Libertarians and others. Chisholm, Holbach and Frankfurt. Roderick Chisholm. A foundationalist (remember?). Also an enthusiastic defender of the primacy of ‘raw’ experience in epistemology. Also a libertarian. Human freedom and the self.
Chisholm, Holbach and Frankfurt
4 implies that the act isn’t determined by any event that isn’t also within your control– including your desires and beliefs.
“If the flood of desire caused the weak-willed man to give in, then he, too, had to do just what it was that he did do and he was no more responsible than was the dam for the results that followed”
But what is an agent, and how does it cause events?
For Chisholm, this is the kind of case where we would say his motive (the desire for the bribe) inclines but doesn’t necessitate, since he doesn’t try to make the bribe come his way, but if it does come his way, he can’t resist.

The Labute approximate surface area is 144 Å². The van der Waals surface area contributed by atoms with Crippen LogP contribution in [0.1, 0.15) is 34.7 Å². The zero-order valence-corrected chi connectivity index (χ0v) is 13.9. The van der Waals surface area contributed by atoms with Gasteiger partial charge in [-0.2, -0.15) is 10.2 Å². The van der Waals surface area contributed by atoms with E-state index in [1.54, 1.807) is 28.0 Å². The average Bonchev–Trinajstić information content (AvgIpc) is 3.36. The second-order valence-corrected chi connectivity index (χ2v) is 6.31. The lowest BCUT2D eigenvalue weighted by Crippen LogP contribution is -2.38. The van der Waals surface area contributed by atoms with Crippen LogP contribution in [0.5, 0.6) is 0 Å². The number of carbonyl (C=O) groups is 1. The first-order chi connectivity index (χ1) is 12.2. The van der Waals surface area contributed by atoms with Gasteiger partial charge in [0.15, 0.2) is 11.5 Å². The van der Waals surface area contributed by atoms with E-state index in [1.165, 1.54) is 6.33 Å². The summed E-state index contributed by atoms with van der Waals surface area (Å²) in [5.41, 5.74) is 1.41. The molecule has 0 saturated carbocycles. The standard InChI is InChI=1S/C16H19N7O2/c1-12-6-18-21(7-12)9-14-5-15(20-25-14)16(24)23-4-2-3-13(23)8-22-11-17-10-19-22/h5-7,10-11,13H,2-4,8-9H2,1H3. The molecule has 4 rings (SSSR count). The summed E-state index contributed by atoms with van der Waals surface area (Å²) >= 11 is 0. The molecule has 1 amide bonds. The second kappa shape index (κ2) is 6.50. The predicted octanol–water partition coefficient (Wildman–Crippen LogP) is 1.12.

1. Without a story that somehow links the agent to the choice in an explanatory way, the attribution of the choice to the agent (and the consequent assignment of responsibility to her) is utterly opaque.
By ‘links in an explanatory way’ I mean that something about the agent should explain why she chose as she did.